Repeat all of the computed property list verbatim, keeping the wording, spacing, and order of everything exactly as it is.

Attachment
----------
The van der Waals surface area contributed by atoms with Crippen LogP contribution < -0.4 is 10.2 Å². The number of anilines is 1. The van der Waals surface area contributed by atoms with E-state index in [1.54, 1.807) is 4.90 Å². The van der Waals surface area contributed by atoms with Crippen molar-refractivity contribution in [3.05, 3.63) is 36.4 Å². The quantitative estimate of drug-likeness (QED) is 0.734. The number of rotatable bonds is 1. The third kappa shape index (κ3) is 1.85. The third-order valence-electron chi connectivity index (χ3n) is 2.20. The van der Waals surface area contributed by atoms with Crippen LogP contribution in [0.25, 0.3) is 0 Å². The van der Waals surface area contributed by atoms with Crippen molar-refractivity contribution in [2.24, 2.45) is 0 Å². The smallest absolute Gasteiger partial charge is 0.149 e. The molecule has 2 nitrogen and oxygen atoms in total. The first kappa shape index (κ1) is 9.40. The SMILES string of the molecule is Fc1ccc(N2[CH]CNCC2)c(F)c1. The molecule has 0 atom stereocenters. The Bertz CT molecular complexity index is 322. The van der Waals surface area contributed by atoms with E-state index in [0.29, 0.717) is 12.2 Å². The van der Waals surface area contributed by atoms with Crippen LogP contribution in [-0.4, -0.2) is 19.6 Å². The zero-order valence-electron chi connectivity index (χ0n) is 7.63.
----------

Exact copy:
The van der Waals surface area contributed by atoms with Crippen LogP contribution < -0.4 is 10.2 Å². The number of anilines is 1. The van der Waals surface area contributed by atoms with E-state index in [1.54, 1.807) is 4.90 Å². The van der Waals surface area contributed by atoms with Crippen molar-refractivity contribution in [3.05, 3.63) is 36.4 Å². The quantitative estimate of drug-likeness (QED) is 0.734. The number of rotatable bonds is 1. The third kappa shape index (κ3) is 1.85. The third-order valence-electron chi connectivity index (χ3n) is 2.20. The van der Waals surface area contributed by atoms with Crippen LogP contribution in [0.25, 0.3) is 0 Å². The van der Waals surface area contributed by atoms with Crippen molar-refractivity contribution in [2.24, 2.45) is 0 Å². The smallest absolute Gasteiger partial charge is 0.149 e. The molecule has 2 nitrogen and oxygen atoms in total. The first kappa shape index (κ1) is 9.40. The SMILES string of the molecule is Fc1ccc(N2[CH]CNCC2)c(F)c1. The molecule has 0 atom stereocenters. The Bertz CT molecular complexity index is 322. The van der Waals surface area contributed by atoms with E-state index in [0.29, 0.717) is 12.2 Å². The van der Waals surface area contributed by atoms with Crippen LogP contribution in [-0.4, -0.2) is 19.6 Å². The zero-order valence-electron chi connectivity index (χ0n) is 7.63.